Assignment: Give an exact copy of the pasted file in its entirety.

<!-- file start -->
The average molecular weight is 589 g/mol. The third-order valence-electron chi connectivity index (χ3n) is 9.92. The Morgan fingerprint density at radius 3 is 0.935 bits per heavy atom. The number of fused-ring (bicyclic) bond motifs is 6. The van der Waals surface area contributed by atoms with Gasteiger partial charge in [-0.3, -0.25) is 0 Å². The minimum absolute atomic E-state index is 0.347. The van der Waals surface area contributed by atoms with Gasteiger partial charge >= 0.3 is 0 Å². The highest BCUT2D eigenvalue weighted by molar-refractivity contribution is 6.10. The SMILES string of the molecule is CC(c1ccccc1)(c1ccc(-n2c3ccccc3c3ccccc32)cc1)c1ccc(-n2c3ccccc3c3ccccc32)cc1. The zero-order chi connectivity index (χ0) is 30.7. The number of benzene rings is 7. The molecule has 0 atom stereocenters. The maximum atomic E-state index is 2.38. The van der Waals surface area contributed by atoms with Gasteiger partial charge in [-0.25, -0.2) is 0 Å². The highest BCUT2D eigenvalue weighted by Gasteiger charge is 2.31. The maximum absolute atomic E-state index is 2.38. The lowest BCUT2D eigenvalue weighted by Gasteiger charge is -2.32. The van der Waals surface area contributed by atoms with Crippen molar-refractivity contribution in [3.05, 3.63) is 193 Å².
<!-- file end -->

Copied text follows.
The average molecular weight is 589 g/mol. The third-order valence-electron chi connectivity index (χ3n) is 9.92. The Morgan fingerprint density at radius 3 is 0.935 bits per heavy atom. The number of fused-ring (bicyclic) bond motifs is 6. The van der Waals surface area contributed by atoms with Gasteiger partial charge in [-0.3, -0.25) is 0 Å². The minimum absolute atomic E-state index is 0.347. The van der Waals surface area contributed by atoms with Gasteiger partial charge >= 0.3 is 0 Å². The highest BCUT2D eigenvalue weighted by molar-refractivity contribution is 6.10. The SMILES string of the molecule is CC(c1ccccc1)(c1ccc(-n2c3ccccc3c3ccccc32)cc1)c1ccc(-n2c3ccccc3c3ccccc32)cc1. The zero-order chi connectivity index (χ0) is 30.7. The number of benzene rings is 7. The molecule has 0 atom stereocenters. The maximum atomic E-state index is 2.38. The van der Waals surface area contributed by atoms with Gasteiger partial charge in [-0.25, -0.2) is 0 Å². The highest BCUT2D eigenvalue weighted by Gasteiger charge is 2.31. The maximum absolute atomic E-state index is 2.38. The lowest BCUT2D eigenvalue weighted by Gasteiger charge is -2.32. The van der Waals surface area contributed by atoms with Crippen molar-refractivity contribution in [3.05, 3.63) is 193 Å².